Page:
Business

Baker, business leaders are at odds on health care

As the former head of Harvard Pilgrim Health Care, Governor Baker (above) has been seen as friendly to businesses. But as a result of the soaring expense of MassHealth, last month he unveiled a proposal to penalize companies that don’t offer workers adequate health insurance.

Jessica Rinaldi/Globe Staff

As the former head of Harvard Pilgrim Health Care, Governor Baker (above) has been seen as friendly to businesses. But as a result of the soaring expense of MassHealth, last month he unveiled a proposal to penalize companies that don’t offer workers adequate health insurance.

Governor Charlie Baker became one of the business community’s biggest allies on Beacon Hill the moment he moved into the State House two years ago. As the former head of Harvard Pilgrim Health Care, he knows what executives want out of government — as little interference as possible, and definitely no new expensive mandates.

But for the first time, a major rift has opened up between business leaders and the Republican governor. Baker has been backed into a corner by the soaring expense of MassHealth, the state’s publicly subsidized health insurance program for lower-income residents. MassHealth now accounts for about 40 percent of the state budget, and he fears that even more people will choose it over their employer’s coverage.

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To help keep that from happening, the governor last month unveiled a measure that would penalize companies that don’t offer adequate health insurance to their workers.

Baker’s plan — which could pump $300 million into the state’s budget for the next fiscal year — also would snare many companies that offer generous health plans by penalizing those that fall short of a new 80 percent participation mandate. Business groups say most companies don’t meet that goal, in part, because many workers get their insurance through a spouse or parents.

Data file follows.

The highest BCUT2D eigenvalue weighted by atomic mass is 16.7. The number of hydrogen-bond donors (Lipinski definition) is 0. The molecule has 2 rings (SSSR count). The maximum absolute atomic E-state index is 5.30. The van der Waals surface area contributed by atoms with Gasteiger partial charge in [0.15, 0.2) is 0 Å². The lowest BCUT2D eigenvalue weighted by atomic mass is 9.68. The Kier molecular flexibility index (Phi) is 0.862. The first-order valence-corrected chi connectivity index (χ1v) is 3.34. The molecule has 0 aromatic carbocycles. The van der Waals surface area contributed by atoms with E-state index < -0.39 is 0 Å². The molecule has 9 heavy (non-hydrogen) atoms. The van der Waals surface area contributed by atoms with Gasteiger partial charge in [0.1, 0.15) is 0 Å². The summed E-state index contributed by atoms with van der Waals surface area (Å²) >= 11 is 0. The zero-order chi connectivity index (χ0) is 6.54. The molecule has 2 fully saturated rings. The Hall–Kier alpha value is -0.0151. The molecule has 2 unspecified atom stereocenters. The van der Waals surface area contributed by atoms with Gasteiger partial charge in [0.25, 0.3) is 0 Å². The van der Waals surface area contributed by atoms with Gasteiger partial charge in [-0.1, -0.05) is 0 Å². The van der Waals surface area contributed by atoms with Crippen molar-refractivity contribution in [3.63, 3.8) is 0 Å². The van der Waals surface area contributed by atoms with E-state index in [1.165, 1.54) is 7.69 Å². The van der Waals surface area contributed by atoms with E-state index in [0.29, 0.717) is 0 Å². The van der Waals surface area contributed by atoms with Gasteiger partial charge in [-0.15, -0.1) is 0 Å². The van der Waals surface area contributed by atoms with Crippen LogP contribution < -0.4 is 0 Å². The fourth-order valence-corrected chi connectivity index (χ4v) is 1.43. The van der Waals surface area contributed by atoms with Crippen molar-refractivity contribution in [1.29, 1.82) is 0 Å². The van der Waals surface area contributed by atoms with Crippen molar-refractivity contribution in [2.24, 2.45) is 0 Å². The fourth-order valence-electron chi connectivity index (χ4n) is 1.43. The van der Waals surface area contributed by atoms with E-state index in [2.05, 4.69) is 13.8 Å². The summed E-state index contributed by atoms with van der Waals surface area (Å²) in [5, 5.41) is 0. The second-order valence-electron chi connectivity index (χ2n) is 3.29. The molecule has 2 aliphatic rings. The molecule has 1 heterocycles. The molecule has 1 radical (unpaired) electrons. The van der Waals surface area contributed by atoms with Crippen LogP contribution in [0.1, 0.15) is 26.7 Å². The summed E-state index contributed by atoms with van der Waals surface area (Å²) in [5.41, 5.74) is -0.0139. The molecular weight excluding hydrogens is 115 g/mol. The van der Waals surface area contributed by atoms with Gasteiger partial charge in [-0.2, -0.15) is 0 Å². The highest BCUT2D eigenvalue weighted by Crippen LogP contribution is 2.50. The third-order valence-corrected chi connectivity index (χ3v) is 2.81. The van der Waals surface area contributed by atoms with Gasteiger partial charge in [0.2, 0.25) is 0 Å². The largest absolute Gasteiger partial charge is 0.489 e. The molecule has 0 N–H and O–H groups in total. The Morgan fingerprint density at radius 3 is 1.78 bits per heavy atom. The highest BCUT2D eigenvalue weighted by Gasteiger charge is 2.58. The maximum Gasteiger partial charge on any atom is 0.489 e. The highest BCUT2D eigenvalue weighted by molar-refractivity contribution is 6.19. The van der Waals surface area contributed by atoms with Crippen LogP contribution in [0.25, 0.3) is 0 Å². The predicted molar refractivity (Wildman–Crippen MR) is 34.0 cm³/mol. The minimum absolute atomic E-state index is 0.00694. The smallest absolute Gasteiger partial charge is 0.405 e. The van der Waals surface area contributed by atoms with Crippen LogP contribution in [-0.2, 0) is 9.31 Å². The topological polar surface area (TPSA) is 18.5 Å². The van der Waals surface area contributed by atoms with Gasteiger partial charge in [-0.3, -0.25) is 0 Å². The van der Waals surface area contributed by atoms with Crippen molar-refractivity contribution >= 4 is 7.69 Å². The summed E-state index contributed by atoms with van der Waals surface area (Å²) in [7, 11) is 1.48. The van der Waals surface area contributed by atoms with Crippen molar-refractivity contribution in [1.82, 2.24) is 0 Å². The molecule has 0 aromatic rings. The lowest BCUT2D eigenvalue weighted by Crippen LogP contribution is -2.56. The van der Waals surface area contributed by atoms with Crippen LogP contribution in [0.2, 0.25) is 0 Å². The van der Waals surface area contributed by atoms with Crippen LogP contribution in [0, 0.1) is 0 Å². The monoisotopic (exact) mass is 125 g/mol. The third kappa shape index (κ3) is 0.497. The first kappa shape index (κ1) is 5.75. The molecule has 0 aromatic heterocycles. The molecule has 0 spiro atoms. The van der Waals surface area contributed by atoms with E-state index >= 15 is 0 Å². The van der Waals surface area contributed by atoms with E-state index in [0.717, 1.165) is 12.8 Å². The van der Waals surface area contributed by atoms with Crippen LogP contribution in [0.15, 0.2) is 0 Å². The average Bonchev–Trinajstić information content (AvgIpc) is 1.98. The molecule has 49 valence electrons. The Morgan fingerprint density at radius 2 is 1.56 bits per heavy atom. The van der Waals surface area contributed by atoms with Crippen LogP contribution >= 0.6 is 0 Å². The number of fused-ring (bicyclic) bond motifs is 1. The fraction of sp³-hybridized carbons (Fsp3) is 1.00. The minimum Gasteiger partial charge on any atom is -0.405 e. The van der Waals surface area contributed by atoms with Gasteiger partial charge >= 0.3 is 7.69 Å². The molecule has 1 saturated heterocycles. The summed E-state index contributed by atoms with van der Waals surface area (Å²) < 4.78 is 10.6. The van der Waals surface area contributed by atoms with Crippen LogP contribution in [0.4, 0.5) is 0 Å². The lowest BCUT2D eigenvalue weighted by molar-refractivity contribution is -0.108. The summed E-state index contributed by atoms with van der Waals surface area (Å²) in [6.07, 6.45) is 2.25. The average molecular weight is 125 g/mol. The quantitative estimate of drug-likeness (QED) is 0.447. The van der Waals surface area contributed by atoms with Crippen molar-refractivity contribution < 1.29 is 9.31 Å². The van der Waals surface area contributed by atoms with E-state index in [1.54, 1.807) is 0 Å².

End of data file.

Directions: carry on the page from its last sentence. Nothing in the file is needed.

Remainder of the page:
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“From any administration that’s got their ear to the business community, that’s a surprising proposal,” said Peter Ubertaccio, a political science professor at Stonehill College in Easton.

The blowback from business lobbyists has prompted a few of Baker’s top aides, including budget chief Kristen Lepore and health and human services secretary Marylou Sudders, to start negotiating with them on an alternative.

“We’re hopeful that we can maybe all roll up our sleeves and find something that’s a little fairer to the business community,” said Christopher Geehern, an executive vice president at Associated Industries of Massachusetts, a trade group. “You really are hitting employers who provide health insurance, who are doing what they’re supposed to be doing, as opposed to targeting those employers who aren’t providing health insurance.”

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The goal is to have an alternative option ready by April, when House leaders take up the budget. Representative Jeffrey Sanchez, a House point person on health care issues, said Baker’s plan requires more analysis to better understand its effects. Sanchez notes that it’s important to recognize the uncertainty surrounding federal health care reimbursements, now that President Trump and the Republican-led Congress are moving to undo the Affordable Care Act.

MassHealth enrollment rose about 3 percent in the past year, to more than 1.9 million people, or about one in four Massachusetts residents. Meanwhile, the state’s MassHealth costs rose from $13.7 billion to $14.1 billion, according to figures provided by the Baker administration. (This state spending is typically matched by federal funds.)

The big surge in enrollment started showing up by 2014, before Baker took office. That’s also around the time when the “fair share assessment” — a provision of the 2006 Massachusetts health care overhaul — was repealed. The assessment, which went away in mid-2013, was aimed at employers who didn’t do their part to offer adequate insurance. There was an assumption that the Affordable Care Act would invoke a similar rule, but that never happened. MassHealth enrollment quickly ballooned as many workers sought cheaper coverage, state officials said. Participation grew from 1.4 million in 2013 to nearly 1.9 million in 2016.

One of the biggest drivers for the increase, according to the business-backed Massachusetts Taxpayers Foundation, is that the Affordable Care Act vastly expanded eligibility for MassHealth by allowing income-eligible adults without children to participate. That change took effect in January 2014.